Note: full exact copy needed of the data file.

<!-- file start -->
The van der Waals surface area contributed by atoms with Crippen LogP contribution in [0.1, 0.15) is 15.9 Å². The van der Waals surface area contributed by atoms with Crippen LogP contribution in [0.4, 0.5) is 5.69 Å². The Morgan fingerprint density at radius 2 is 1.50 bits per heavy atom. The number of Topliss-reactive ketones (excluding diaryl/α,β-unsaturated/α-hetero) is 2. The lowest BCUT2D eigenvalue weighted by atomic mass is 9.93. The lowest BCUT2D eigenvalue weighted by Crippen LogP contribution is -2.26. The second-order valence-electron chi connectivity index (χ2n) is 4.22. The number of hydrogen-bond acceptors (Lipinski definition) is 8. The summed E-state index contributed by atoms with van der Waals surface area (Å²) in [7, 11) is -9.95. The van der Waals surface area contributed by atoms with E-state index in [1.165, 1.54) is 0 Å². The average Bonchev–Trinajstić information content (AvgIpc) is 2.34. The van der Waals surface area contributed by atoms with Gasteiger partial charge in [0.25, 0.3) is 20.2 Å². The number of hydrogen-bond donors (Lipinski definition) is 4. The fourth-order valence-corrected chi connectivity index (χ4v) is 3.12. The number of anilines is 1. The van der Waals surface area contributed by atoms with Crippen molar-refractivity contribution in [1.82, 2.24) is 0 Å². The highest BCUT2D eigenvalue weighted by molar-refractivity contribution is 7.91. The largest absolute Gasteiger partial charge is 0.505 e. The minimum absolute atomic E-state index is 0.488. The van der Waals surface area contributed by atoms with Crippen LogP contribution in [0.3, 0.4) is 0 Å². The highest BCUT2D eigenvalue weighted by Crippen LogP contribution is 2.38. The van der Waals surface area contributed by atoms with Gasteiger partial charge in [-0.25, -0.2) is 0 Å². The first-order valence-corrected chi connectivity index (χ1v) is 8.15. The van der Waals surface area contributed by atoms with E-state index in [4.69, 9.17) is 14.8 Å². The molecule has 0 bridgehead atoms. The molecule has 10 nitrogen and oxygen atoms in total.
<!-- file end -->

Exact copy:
The van der Waals surface area contributed by atoms with Crippen LogP contribution in [0.1, 0.15) is 15.9 Å². The van der Waals surface area contributed by atoms with Crippen LogP contribution in [0.4, 0.5) is 5.69 Å². The Morgan fingerprint density at radius 2 is 1.50 bits per heavy atom. The number of Topliss-reactive ketones (excluding diaryl/α,β-unsaturated/α-hetero) is 2. The lowest BCUT2D eigenvalue weighted by atomic mass is 9.93. The lowest BCUT2D eigenvalue weighted by Crippen LogP contribution is -2.26. The second-order valence-electron chi connectivity index (χ2n) is 4.22. The number of hydrogen-bond acceptors (Lipinski definition) is 8. The summed E-state index contributed by atoms with van der Waals surface area (Å²) in [7, 11) is -9.95. The van der Waals surface area contributed by atoms with E-state index in [1.165, 1.54) is 0 Å². The average Bonchev–Trinajstić information content (AvgIpc) is 2.34. The van der Waals surface area contributed by atoms with Gasteiger partial charge in [0.25, 0.3) is 20.2 Å². The number of hydrogen-bond donors (Lipinski definition) is 4. The fourth-order valence-corrected chi connectivity index (χ4v) is 3.12. The number of anilines is 1. The van der Waals surface area contributed by atoms with Crippen molar-refractivity contribution in [1.82, 2.24) is 0 Å². The highest BCUT2D eigenvalue weighted by molar-refractivity contribution is 7.91. The largest absolute Gasteiger partial charge is 0.505 e. The minimum absolute atomic E-state index is 0.488. The van der Waals surface area contributed by atoms with Crippen LogP contribution in [0.3, 0.4) is 0 Å². The highest BCUT2D eigenvalue weighted by Crippen LogP contribution is 2.38. The van der Waals surface area contributed by atoms with Gasteiger partial charge in [-0.25, -0.2) is 0 Å². The first-order valence-corrected chi connectivity index (χ1v) is 8.15. The van der Waals surface area contributed by atoms with E-state index in [4.69, 9.17) is 14.8 Å². The molecule has 0 bridgehead atoms. The molecule has 10 nitrogen and oxygen atoms in total.